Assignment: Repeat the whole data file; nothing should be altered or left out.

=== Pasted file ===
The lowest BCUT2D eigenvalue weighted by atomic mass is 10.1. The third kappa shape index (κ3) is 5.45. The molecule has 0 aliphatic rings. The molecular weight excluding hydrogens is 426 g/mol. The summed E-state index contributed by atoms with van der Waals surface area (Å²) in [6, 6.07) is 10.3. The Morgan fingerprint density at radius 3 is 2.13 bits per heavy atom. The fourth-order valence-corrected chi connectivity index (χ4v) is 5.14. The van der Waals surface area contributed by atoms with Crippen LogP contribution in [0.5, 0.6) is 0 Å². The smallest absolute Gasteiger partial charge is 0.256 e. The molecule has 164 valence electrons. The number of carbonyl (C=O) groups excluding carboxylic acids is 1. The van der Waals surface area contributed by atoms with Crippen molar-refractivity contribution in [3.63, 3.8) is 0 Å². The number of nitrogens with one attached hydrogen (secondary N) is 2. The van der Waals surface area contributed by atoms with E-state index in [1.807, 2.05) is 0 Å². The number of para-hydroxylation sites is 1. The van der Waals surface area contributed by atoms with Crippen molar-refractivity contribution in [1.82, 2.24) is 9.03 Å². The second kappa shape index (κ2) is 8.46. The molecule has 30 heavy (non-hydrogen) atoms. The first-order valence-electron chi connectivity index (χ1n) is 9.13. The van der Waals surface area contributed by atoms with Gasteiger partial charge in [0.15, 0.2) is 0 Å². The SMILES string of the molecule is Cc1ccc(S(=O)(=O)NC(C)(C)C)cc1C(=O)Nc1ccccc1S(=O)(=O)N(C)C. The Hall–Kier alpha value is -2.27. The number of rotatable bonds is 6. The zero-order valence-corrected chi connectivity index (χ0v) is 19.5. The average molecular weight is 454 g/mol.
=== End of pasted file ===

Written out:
The lowest BCUT2D eigenvalue weighted by atomic mass is 10.1. The third kappa shape index (κ3) is 5.45. The molecule has 0 aliphatic rings. The molecular weight excluding hydrogens is 426 g/mol. The summed E-state index contributed by atoms with van der Waals surface area (Å²) in [6, 6.07) is 10.3. The Morgan fingerprint density at radius 3 is 2.13 bits per heavy atom. The fourth-order valence-corrected chi connectivity index (χ4v) is 5.14. The van der Waals surface area contributed by atoms with Crippen LogP contribution in [0.5, 0.6) is 0 Å². The smallest absolute Gasteiger partial charge is 0.256 e. The molecule has 164 valence electrons. The number of carbonyl (C=O) groups excluding carboxylic acids is 1. The van der Waals surface area contributed by atoms with Crippen molar-refractivity contribution in [3.63, 3.8) is 0 Å². The number of nitrogens with one attached hydrogen (secondary N) is 2. The van der Waals surface area contributed by atoms with E-state index in [1.807, 2.05) is 0 Å². The number of para-hydroxylation sites is 1. The van der Waals surface area contributed by atoms with Crippen molar-refractivity contribution in [1.82, 2.24) is 9.03 Å². The second kappa shape index (κ2) is 8.46. The molecule has 30 heavy (non-hydrogen) atoms. The first-order valence-electron chi connectivity index (χ1n) is 9.13. The van der Waals surface area contributed by atoms with Gasteiger partial charge in [0.15, 0.2) is 0 Å². The SMILES string of the molecule is Cc1ccc(S(=O)(=O)NC(C)(C)C)cc1C(=O)Nc1ccccc1S(=O)(=O)N(C)C. The Hall–Kier alpha value is -2.27. The number of rotatable bonds is 6. The zero-order valence-corrected chi connectivity index (χ0v) is 19.5. The average molecular weight is 454 g/mol.